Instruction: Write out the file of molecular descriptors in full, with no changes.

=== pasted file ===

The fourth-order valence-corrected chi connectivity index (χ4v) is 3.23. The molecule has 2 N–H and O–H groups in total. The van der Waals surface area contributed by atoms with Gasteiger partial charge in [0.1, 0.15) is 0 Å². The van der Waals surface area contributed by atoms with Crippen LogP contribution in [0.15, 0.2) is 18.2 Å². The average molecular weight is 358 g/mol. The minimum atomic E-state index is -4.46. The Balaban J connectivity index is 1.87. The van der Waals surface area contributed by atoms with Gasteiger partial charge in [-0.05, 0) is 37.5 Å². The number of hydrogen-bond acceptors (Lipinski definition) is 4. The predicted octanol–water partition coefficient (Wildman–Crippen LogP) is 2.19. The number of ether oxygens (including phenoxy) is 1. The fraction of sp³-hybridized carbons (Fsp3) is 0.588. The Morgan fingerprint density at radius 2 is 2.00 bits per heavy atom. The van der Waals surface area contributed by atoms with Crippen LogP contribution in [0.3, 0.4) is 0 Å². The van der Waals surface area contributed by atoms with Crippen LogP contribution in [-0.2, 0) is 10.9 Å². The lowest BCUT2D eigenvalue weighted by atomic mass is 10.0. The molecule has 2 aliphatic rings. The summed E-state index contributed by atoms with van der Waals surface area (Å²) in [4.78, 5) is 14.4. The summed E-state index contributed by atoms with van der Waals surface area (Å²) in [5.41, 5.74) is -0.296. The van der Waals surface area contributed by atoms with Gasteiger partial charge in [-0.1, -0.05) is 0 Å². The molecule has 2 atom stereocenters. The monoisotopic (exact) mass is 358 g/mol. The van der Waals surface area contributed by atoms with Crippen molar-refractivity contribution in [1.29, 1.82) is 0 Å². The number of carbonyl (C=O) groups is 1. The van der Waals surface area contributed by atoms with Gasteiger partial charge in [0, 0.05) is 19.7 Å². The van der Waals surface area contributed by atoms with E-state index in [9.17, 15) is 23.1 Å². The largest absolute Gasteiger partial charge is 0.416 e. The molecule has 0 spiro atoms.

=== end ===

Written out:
The fourth-order valence-corrected chi connectivity index (χ4v) is 3.23. The molecule has 2 N–H and O–H groups in total. The van der Waals surface area contributed by atoms with Gasteiger partial charge in [0.1, 0.15) is 0 Å². The van der Waals surface area contributed by atoms with Crippen LogP contribution in [0.15, 0.2) is 18.2 Å². The average molecular weight is 358 g/mol. The minimum atomic E-state index is -4.46. The Balaban J connectivity index is 1.87. The van der Waals surface area contributed by atoms with Gasteiger partial charge in [-0.05, 0) is 37.5 Å². The number of hydrogen-bond acceptors (Lipinski definition) is 4. The predicted octanol–water partition coefficient (Wildman–Crippen LogP) is 2.19. The number of ether oxygens (including phenoxy) is 1. The fraction of sp³-hybridized carbons (Fsp3) is 0.588. The Morgan fingerprint density at radius 2 is 2.00 bits per heavy atom. The van der Waals surface area contributed by atoms with Crippen LogP contribution in [0.3, 0.4) is 0 Å². The van der Waals surface area contributed by atoms with Crippen LogP contribution in [-0.2, 0) is 10.9 Å². The lowest BCUT2D eigenvalue weighted by atomic mass is 10.0. The molecule has 2 aliphatic rings. The summed E-state index contributed by atoms with van der Waals surface area (Å²) in [4.78, 5) is 14.4. The summed E-state index contributed by atoms with van der Waals surface area (Å²) in [5.41, 5.74) is -0.296. The van der Waals surface area contributed by atoms with Gasteiger partial charge in [-0.1, -0.05) is 0 Å². The molecule has 2 atom stereocenters. The monoisotopic (exact) mass is 358 g/mol. The van der Waals surface area contributed by atoms with Crippen molar-refractivity contribution in [1.29, 1.82) is 0 Å². The number of carbonyl (C=O) groups is 1. The van der Waals surface area contributed by atoms with Gasteiger partial charge in [0, 0.05) is 19.7 Å². The van der Waals surface area contributed by atoms with E-state index in [9.17, 15) is 23.1 Å². The largest absolute Gasteiger partial charge is 0.416 e. The molecule has 0 spiro atoms.